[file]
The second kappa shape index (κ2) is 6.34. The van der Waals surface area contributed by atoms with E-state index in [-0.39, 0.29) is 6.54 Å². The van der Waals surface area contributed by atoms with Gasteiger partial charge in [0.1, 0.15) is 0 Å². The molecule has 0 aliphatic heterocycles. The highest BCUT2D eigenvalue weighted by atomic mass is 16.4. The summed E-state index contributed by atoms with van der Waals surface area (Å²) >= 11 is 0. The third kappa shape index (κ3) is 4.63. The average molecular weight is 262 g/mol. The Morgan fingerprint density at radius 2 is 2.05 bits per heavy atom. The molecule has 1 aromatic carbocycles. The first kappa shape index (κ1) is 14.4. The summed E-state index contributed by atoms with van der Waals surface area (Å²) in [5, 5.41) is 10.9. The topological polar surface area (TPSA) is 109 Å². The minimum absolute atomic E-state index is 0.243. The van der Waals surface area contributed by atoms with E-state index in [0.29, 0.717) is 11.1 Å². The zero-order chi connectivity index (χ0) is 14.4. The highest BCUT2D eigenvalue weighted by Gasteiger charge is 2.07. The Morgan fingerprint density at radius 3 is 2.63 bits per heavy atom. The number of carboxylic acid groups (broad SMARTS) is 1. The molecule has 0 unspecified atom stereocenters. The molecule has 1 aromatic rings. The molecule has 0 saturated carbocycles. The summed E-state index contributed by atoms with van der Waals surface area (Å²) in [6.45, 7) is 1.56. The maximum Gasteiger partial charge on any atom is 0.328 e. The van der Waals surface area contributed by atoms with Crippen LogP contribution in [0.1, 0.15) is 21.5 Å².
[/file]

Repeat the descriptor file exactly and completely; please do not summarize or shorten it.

The second kappa shape index (κ2) is 6.34. The van der Waals surface area contributed by atoms with E-state index in [-0.39, 0.29) is 6.54 Å². The van der Waals surface area contributed by atoms with Gasteiger partial charge in [0.1, 0.15) is 0 Å². The molecule has 0 aliphatic heterocycles. The highest BCUT2D eigenvalue weighted by atomic mass is 16.4. The summed E-state index contributed by atoms with van der Waals surface area (Å²) >= 11 is 0. The third kappa shape index (κ3) is 4.63. The average molecular weight is 262 g/mol. The Morgan fingerprint density at radius 2 is 2.05 bits per heavy atom. The molecule has 1 aromatic carbocycles. The first kappa shape index (κ1) is 14.4. The summed E-state index contributed by atoms with van der Waals surface area (Å²) in [5, 5.41) is 10.9. The topological polar surface area (TPSA) is 109 Å². The minimum absolute atomic E-state index is 0.243. The van der Waals surface area contributed by atoms with E-state index in [0.29, 0.717) is 11.1 Å². The zero-order chi connectivity index (χ0) is 14.4. The highest BCUT2D eigenvalue weighted by Gasteiger charge is 2.07. The Morgan fingerprint density at radius 3 is 2.63 bits per heavy atom. The number of carboxylic acid groups (broad SMARTS) is 1. The molecule has 0 unspecified atom stereocenters. The molecule has 1 aromatic rings. The molecule has 0 saturated carbocycles. The summed E-state index contributed by atoms with van der Waals surface area (Å²) in [6.45, 7) is 1.56. The maximum Gasteiger partial charge on any atom is 0.328 e. The van der Waals surface area contributed by atoms with Crippen LogP contribution in [0.1, 0.15) is 21.5 Å².